ASU still working to keep in-state recruits in state
Feb 6, 2014 at 6:10p ET
Todd Graham made it priority No. 1 in recruiting to keep Arizona's best talents in state
So far, the results are mixed.
ASU landed a few of the state's top players in the past three recruiting classes but it's clear the programs still has significant strides to make in recruiting Arizona, and Graham isn't afraid to admit it.
"I want to get the best and the brightest first and foremost, the best football players and the best character from this Valley, and we are bound and determined to do that," Graham said Wednesday. "You look at the Pac-12 Conference, I think there are 191 players from Los Angeles County and there are 78 from Maricopa County playing in the Pac-12. I want a larger percentage of those guys.
"We're going to keep working on that."
ASU's 2014 signing class of 26 players includes just three from Arizona: Gilbert Higley offensive lineman Quinn Bailey, Scottsdale Chaparral receiver Tyler Whiley and Goodyear Desert Edge linebacker/defensive end Ismael Murphy-Richardson. Of those three, only Whiley ranks among the state's top 10 recruits, according to Scout.com.
ASU's in-state recruiting successes the previous two seasons include running back D.J. Foster and defensive tackle Jaxon Hood, who were both freshman All-Americans in 2012, as well as linebacker Chans Cox and tight end Grant Martinez last season.
While ASU takes pride in landing 10 signees from California and two each from Texas, Florida and Virginia, Graham would certainly like to see more than three recruits signed out of the Sun Devils' backyard.
So why the slow progress to get there? That seems to boil down to a few things.
First, the ASU coaching staff's presence in Arizona is still relatively new, and some of the top 2014 recruits were targeted by other schools since before this staff arrived.
Allen and Andrews, teammates at Scottsdale Desert Mountain and the state's first- and fourth-ranked prospects, signed with Texas A&M and Oklahoma, respectively.
Huffman also says while ASU got its "share" of the in-state talent, it's still not able to match up to schools like Stanford, Oklahoma, Oregon and Texas A&M, which combined had 11 BCS bowl game appearances and a Heisman Trophy winner in the past five seasons.
"So it wasn't like ASU was losing them to Cal or Washington State," Huffman said. "They were losing them to legitimate programs."
Graham seemed to acknowledge as much Wednesday.
"You can tell that we're competing with the people that we should be competing with for personnel," he said.
ASU beat the rest of the Pac-12 on Whiley, and most notably beat USC, Texas A&M and Oklahoma on Murphy-Richardson -- players Huffman says ASU would not likely have gotten under previous coaching staffs -- but couldn't best such schools on the most elite talent.
There are, however, signs of progress. Chandler Hamilton offensive lineman Casey Tucker, Arizona's No. 2 recruit, narrowly chose Stanford over ASU, citing Stanford's academic reputation. Hamilton defensive lineman Qualen Cunnigham also strongly considered ASU but stuck with Texas A&M, where his father played.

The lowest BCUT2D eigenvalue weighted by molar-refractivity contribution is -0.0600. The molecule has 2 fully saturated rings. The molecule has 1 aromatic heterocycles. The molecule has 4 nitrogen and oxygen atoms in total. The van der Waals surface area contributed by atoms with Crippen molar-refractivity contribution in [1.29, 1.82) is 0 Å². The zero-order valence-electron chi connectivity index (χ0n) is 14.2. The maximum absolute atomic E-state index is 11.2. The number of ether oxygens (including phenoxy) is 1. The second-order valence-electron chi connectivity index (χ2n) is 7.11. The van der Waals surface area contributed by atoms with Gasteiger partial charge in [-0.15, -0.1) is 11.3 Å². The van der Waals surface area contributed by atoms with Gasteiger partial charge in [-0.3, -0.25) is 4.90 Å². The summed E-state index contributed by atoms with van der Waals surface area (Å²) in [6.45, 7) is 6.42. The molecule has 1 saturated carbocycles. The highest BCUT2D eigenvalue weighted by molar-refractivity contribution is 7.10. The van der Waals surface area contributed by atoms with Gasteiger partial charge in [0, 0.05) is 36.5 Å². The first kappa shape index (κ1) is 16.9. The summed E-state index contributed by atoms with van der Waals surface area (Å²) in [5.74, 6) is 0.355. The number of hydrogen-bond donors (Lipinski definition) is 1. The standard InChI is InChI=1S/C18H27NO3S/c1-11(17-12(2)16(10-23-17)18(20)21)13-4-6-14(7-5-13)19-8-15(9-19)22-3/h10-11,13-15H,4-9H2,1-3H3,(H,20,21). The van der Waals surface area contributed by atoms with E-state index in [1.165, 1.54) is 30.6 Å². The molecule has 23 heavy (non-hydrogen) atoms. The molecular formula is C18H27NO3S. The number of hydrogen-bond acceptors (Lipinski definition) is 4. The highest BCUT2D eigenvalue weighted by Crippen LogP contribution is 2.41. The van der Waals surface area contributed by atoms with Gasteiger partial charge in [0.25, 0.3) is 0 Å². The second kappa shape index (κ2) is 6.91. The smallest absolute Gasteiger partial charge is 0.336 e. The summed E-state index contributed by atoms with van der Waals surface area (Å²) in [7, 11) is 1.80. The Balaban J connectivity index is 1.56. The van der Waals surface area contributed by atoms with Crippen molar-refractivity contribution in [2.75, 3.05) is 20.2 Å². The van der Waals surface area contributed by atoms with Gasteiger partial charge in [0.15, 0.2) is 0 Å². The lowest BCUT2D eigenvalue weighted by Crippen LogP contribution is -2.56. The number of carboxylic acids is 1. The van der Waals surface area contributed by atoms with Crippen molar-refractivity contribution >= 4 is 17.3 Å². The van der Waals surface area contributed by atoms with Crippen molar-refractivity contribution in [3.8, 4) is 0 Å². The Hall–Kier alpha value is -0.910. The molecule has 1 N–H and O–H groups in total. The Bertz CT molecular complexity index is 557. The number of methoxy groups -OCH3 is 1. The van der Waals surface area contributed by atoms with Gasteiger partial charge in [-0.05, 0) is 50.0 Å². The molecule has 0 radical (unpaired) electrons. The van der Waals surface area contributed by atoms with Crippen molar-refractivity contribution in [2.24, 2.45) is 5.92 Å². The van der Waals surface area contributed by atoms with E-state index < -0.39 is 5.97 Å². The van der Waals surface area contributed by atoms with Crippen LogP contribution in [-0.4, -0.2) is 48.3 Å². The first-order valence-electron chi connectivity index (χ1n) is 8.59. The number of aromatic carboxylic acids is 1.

Graham also believes ASU will benefit in the coming years from the inroads made with local high school coaches and the community since arriving in Tempe -- an objective neglected by the previous coaching staff.
"We do the Devil walk, we do all the kids' camps, and as we're winning and kids are coming to our games and we're filling up the stadium and putting guys in that conference championship game," Graham said. "When you go out here and all those kids are hanging over the rail, I think those guys are growing up wanting to be Sun Devils, and we'll see those dividends as those eighth graders start getting into high school."
Desert Mountain coach Tony Tabor understands why much of the Arizona's top talent leaves the state. An Oklahoma native, Tabor recognizes the allure of a tradition-rich football school is hard to match.
Still, Tabor believes the longer Graham and Rich Rodriguez at Arizona are here, the easier it will become to keep top talent from leaving.
"I think you've just got to keep plugging like they're doing, and eventually you will get more kids to stay," Tabor said. "They both are on the upswing, they both are winning. There's been some very positive things on both sides, and I think that will continue to make kids want to stay home."
While the 2015 recruiting class in Arizona is not expected to be as strong as this year's, it does feature a handful of players ASU would love to sign, including Scottsdale Saguaro receiver Christian Kirk, Phoenix Mountain Pointe running back Paul Lucas and Phoenix Pinnacle quarterback Brian Lewerke. It will be over the next 365 days that ASU takes its swing at such recruits.
Whether or not ASU can break through further with in-state recruiting next season or the one after will be significant. Considering it landed a top 25 class this year, ASU isn't exactly striking out.
Regardless, Graham remains determined to make in-state prospects a priority.
"There's not a lot of quick fixes when it comes to those things, but we definitely took a major step forward," Graham said. "I think this class is indicative of that."
ROOM FOR ONE MORE
As expected, ASU on Thursday added the final piece to its 2014 signing class when Falcon (Colo.) High School athlete Kalen Ballage sent in his National Letter of Intent. Ballage, a four-star recruit in Scout.com's rankings, did not sign Wednesday because his high school closed due to weather. UCLA also made a late push to land Ballage.